The Beast (La Bête) seen for the BFI London Film Festival 2023
The Beast (La Bête) opens as it intends to go on, with a head-on shot of its protagonist Gabrielle (Léa Seydoux), whose face will remain a constant map modulating the film’s otherwise unstable narrative coordinates. Here, in a moment of pure metacinema, Gabrielle acts out – under audible instructions from an unseen male director – her growing dread as a terrifying beast approaches. Yet everything, apart from her responses, is conjured from the void, as she performs the sequence before a blank green screen, with all the external visuals to be added in post. So too the emotions, the very human presence, that Gabrielle shows appear in a vacuum of empty evergreen, drawn from nothing besides her past experience and her powers of projection.
Viewers too are in a vacuum, having to read Gabrielle’s face to imagine the otherwise non-existent scene, and likewise being kept in the dark about the precise context of this little prologue until much of writer/director Bertrand Bonello’s rather long feature has passed. For the next time that we see Gabrielle will be not in our own era of digital film, but over a century earlier in 1910 at an artists’ soirée. There, while searching for her husband Georges (Martin Scali), she will instead run into the Englishman Louis (George MacKay), who will insist that they have met – and exchanged intimacies – before, even though he seems a little less sure in which year or city on the artists’ circuit.
If this sounds like the set-up from Alain Resnais’ Last Year In Marienbad (1961), then here too, characters are caught in a looping, repeating destiny from which there may be no running away. Gabrielle is a celebrated pianist, anxious that she cannot find the emotion and soul in the modernist Schoenberg piece that she is currently rehearsing, even as her husband manages a factory modelling dolls – definitionally soulless, yet invested by their owners with feelings – on his wife’s visage and eyes. As pianist Gabrielle’s own eye wanders to Georges, and she reveals to him, not for the first time, her deep-seated apprehension about impending doom, Paris is submerged in an overwhelming flood, and the influence, however gender-switched, of Henry James’ 1903 novella The Beast in the Jungle surfaces.
Meanwhile, in the Paris of post-catastrophic 2044, as Gabrielle, sometimes attended by AI doll Kelly (Guslagie Malanda), contemplates having her DNA purified of the affective memories from her past lives, she meets Georges – who is considering the same treatment, and whom she is sure she has met before – in a Lynchian nightclub that specialises in retro evenings. And in 2014, French model Gabrielle housesits in the LA hills, contemplates plastic surgery and hopes to become an actress, even as she catches the eye of vlogging incel Georges who is incapable of understanding what is right in front of him.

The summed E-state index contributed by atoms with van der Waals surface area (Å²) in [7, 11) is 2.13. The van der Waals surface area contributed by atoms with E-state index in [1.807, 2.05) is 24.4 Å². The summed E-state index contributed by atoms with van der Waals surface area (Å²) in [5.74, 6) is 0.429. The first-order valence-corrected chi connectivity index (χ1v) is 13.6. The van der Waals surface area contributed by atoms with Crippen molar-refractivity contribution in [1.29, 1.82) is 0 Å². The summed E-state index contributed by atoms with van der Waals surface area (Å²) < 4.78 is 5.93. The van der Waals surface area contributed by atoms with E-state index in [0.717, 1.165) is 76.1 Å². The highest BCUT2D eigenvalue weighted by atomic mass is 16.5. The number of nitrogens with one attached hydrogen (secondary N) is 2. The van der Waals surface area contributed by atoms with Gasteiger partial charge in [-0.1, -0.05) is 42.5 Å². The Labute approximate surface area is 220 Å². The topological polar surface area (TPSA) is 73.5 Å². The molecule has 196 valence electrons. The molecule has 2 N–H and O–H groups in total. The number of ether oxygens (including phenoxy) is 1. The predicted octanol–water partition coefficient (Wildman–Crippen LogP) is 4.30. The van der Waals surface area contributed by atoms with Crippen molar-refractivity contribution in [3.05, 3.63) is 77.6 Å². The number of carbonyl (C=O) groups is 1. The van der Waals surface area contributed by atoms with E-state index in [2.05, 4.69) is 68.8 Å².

The Beast divides itself into these three timelines while suggesting an infinity of further possible narratives across space and time, all playing out variants on the themes of thwarted love and ruin foretold. In other words, it is a recursive tragic romance, with dreams and dolls, ominous pigeons and uncanny prophetesses, a knife and a shadow on the wall, all serving as the motifs that bind together star cross’d lovers ever at risk of coming apart.
As Gabrielle keeps looking back to find rhythms and harmonies that are constantly deferred to the future, she is always weeping to the same evergreen song, unsure of her own individual identity but unable to escape the feelings that define her. Bonello’s metempsychotic melodrama is very much concerned with time – and at just shy of two and a half hours, it takes its own sweet time exploring the cycling traditions and epigenetic traumas of an apocalyptic history that, like the different performances of Puccini’s Madama Butterfly (1904) which different Gabrielles attend, keeps rewriting itself but always with essentially the same ending.
strap: Bertrand Bonello’s Marienbad-like metempsychotic melodrama rehearses the same doomed romance across three timelines
© Anton Bitel